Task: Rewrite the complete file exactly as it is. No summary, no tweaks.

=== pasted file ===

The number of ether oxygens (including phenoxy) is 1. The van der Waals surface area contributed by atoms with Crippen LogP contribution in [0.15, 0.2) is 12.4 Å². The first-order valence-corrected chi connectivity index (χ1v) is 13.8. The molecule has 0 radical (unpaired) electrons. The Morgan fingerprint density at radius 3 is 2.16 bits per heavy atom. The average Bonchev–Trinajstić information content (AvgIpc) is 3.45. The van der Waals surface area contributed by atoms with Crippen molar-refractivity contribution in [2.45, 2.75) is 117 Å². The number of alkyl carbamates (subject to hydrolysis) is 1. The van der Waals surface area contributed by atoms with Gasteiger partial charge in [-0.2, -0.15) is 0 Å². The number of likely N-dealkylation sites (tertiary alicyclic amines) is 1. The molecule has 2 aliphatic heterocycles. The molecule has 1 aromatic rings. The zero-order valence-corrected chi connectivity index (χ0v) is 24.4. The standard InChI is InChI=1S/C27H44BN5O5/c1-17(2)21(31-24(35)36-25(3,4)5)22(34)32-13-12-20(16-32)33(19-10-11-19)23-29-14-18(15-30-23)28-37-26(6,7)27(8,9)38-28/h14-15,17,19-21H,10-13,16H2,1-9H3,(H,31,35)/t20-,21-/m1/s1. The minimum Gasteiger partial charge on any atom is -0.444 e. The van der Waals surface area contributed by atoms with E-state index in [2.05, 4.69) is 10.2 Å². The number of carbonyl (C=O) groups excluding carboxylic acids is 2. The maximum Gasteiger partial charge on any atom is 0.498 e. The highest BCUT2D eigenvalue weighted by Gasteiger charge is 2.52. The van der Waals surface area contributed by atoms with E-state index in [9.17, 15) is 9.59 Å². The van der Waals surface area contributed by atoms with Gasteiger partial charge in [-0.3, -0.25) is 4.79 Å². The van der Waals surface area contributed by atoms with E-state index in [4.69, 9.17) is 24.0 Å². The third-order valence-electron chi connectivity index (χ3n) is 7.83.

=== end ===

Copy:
The number of ether oxygens (including phenoxy) is 1. The van der Waals surface area contributed by atoms with Crippen LogP contribution in [0.15, 0.2) is 12.4 Å². The first-order valence-corrected chi connectivity index (χ1v) is 13.8. The molecule has 0 radical (unpaired) electrons. The Morgan fingerprint density at radius 3 is 2.16 bits per heavy atom. The average Bonchev–Trinajstić information content (AvgIpc) is 3.45. The van der Waals surface area contributed by atoms with Crippen molar-refractivity contribution in [2.45, 2.75) is 117 Å². The number of alkyl carbamates (subject to hydrolysis) is 1. The van der Waals surface area contributed by atoms with Gasteiger partial charge in [-0.2, -0.15) is 0 Å². The number of likely N-dealkylation sites (tertiary alicyclic amines) is 1. The molecule has 2 aliphatic heterocycles. The molecule has 1 aromatic rings. The zero-order valence-corrected chi connectivity index (χ0v) is 24.4. The standard InChI is InChI=1S/C27H44BN5O5/c1-17(2)21(31-24(35)36-25(3,4)5)22(34)32-13-12-20(16-32)33(19-10-11-19)23-29-14-18(15-30-23)28-37-26(6,7)27(8,9)38-28/h14-15,17,19-21H,10-13,16H2,1-9H3,(H,31,35)/t20-,21-/m1/s1. The minimum Gasteiger partial charge on any atom is -0.444 e. The van der Waals surface area contributed by atoms with E-state index in [2.05, 4.69) is 10.2 Å². The number of carbonyl (C=O) groups excluding carboxylic acids is 2. The maximum Gasteiger partial charge on any atom is 0.498 e. The highest BCUT2D eigenvalue weighted by Gasteiger charge is 2.52. The van der Waals surface area contributed by atoms with E-state index in [9.17, 15) is 9.59 Å². The van der Waals surface area contributed by atoms with Gasteiger partial charge in [-0.3, -0.25) is 4.79 Å². The van der Waals surface area contributed by atoms with E-state index in [4.69, 9.17) is 24.0 Å². The third-order valence-electron chi connectivity index (χ3n) is 7.83.